Android devices made a huge improvement over the last few years, and this year’s CES proved the OS is poised to take on everyone from Nintendo/Sony/Microsoft to the PC master race. As I walked the exhibit show floor at International CES, I kept an eye out for the most hardcore Android device to provide a hardcore android gamer’s perspective on the best tech.
Here’s a collection of the best Android-powered TV devices to take Android gaming off your phone and/or tablet and onto the big screen.
- Lima Personal Cloud (Android 4.0)
By downloading the Lima app on any Android device, this $99 personal cloud device makes transferring and accessing files between PC’s, Android, and iOS devices a breeze. With strong 256-bit, military-grade encryption, your files hosted on Lima can be accessed through a VPN/Proxy from anywhere.
With so many streaming and cloud services available, I enjoy the idea of hosting my own cloud network. Lima is the perfect Android gaming device for ensuring an app only has to be downloaded once to be accessed from anywhere and makes gaming emulation a breeze from anywhere there’s a WiFi or 4G connection.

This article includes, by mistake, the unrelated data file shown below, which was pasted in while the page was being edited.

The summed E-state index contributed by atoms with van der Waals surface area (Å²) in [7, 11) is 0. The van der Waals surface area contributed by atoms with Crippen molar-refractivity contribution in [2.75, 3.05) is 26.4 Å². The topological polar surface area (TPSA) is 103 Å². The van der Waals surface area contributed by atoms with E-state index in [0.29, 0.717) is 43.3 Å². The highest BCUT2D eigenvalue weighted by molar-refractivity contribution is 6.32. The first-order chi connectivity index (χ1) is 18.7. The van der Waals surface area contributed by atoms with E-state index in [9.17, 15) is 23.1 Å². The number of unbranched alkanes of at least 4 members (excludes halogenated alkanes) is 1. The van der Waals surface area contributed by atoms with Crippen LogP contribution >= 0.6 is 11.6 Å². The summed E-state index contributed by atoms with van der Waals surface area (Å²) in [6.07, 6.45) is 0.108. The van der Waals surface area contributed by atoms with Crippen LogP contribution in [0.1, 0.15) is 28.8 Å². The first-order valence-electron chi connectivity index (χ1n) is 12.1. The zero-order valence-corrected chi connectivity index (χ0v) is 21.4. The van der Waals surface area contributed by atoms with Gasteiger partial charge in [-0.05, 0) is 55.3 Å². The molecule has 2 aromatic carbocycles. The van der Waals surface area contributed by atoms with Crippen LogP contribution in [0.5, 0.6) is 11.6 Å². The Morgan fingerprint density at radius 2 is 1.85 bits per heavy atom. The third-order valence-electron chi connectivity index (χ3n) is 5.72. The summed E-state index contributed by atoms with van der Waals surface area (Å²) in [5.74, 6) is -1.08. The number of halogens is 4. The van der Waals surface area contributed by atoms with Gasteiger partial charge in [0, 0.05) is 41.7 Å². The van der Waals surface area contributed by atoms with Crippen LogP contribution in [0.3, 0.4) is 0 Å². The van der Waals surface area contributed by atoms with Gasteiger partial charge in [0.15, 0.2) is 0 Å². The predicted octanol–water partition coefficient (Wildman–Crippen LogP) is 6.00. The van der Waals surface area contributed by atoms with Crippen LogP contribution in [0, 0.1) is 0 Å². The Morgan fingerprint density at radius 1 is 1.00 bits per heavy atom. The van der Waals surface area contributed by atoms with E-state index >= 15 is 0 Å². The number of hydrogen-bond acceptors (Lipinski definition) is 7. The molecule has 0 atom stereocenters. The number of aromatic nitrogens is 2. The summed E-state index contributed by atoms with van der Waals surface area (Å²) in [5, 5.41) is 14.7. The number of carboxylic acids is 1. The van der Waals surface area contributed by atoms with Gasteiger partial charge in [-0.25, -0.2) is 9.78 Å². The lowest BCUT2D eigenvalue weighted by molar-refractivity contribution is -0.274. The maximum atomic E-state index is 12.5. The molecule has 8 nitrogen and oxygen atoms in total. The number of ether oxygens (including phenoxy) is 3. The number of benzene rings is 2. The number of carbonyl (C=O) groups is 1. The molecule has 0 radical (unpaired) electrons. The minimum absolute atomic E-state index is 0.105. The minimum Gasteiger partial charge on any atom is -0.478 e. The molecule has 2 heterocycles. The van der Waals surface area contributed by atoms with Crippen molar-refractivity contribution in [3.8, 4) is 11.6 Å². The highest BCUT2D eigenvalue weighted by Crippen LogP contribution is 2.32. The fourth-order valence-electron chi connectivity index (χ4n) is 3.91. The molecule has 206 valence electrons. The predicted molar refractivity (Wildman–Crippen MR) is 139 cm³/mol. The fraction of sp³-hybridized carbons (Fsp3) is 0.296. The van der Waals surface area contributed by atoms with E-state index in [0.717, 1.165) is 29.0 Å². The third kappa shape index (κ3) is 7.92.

Though not actually a Chromcast device, it does enable a wider array of files to be displayed on your smartTV.
- Virtual Reality (All Android Versions)
Virtual reality was on display in full force at CES, and experiencing it on an Android device is as easy as purchasing a headset. Cardboard, Gear VR, Zeiss One, and others utilize various Android smartphones to display 360 video on YouTube, Facebook, and a host of VR-specific services like YouVisit.
Auravisor sticks out from the crowd for including its own Android-powered device within the headset, negating the need for a decent smartphone. The feature does come at a premium though, with the $450 headset priced to compete with Rift and Vive more than Cardboard.
Experiencing TV on an Android VR headset is the defining moment of 2016 and you’ll continue hearing about it from every media outlet in the world for years to come.
- Sony Bravia Android TV (Android 2.3)
Supporting 4 gamepads, including the DualShock, along with gamepads from veteran gaming accessory designers Logitech, Razer, and Asus (pronounced uhSOOS, not “aces”), Sony’s Bravia line of Android TV’s are sure to stun as much as the lineup featured throughout this month’s CES coverage.
Android and Sony have always had an interesting relationship, with many Sony movies, apps, and deep collection of games from the PlayStation libraries over the past decade plus make the Bravia Smart TV nearly indistinguishable from a PS3, though it’ll also be able to access the Google Play and other Android marketplaces, making it more versatile than the fabled gaming console.
With 2016 being the Year of Virtual Reality, it’s likely this Smart TV will include Morpheus compatibility and be able to access Morpheus VR and other proprietary Sony multimedia experiences. It’s only a matter of time before the VR homebrew and emulation communities evolve Android gaming to the next level.
- Net Atmo Presence (Android 4.3)